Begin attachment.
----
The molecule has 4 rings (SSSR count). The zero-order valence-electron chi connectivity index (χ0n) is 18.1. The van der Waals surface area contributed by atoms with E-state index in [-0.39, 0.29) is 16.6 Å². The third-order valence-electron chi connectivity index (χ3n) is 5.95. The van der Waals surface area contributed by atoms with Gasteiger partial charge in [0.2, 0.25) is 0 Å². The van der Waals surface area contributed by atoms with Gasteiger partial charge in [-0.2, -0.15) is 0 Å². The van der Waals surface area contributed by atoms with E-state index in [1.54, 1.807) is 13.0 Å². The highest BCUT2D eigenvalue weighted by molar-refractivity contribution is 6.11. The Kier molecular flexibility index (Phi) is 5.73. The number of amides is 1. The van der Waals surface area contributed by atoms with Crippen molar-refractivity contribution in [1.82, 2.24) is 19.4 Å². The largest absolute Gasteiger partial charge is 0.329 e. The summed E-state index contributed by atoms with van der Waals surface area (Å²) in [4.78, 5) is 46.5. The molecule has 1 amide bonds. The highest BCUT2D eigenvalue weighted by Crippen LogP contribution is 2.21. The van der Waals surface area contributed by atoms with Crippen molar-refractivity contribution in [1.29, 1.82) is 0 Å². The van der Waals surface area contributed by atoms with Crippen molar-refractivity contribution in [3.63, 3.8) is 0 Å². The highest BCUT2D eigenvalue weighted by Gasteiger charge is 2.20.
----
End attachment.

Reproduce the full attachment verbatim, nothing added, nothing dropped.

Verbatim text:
The molecule has 4 rings (SSSR count). The zero-order valence-electron chi connectivity index (χ0n) is 18.1. The van der Waals surface area contributed by atoms with E-state index in [-0.39, 0.29) is 16.6 Å². The third-order valence-electron chi connectivity index (χ3n) is 5.95. The van der Waals surface area contributed by atoms with Gasteiger partial charge in [0.2, 0.25) is 0 Å². The van der Waals surface area contributed by atoms with Gasteiger partial charge in [-0.2, -0.15) is 0 Å². The van der Waals surface area contributed by atoms with E-state index in [1.54, 1.807) is 13.0 Å². The highest BCUT2D eigenvalue weighted by molar-refractivity contribution is 6.11. The Kier molecular flexibility index (Phi) is 5.73. The number of amides is 1. The van der Waals surface area contributed by atoms with Crippen molar-refractivity contribution in [1.82, 2.24) is 19.4 Å². The largest absolute Gasteiger partial charge is 0.329 e. The summed E-state index contributed by atoms with van der Waals surface area (Å²) in [4.78, 5) is 46.5. The molecule has 1 amide bonds. The highest BCUT2D eigenvalue weighted by Crippen LogP contribution is 2.21. The van der Waals surface area contributed by atoms with Crippen molar-refractivity contribution in [1.29, 1.82) is 0 Å². The van der Waals surface area contributed by atoms with Crippen molar-refractivity contribution in [3.63, 3.8) is 0 Å². The highest BCUT2D eigenvalue weighted by Gasteiger charge is 2.20.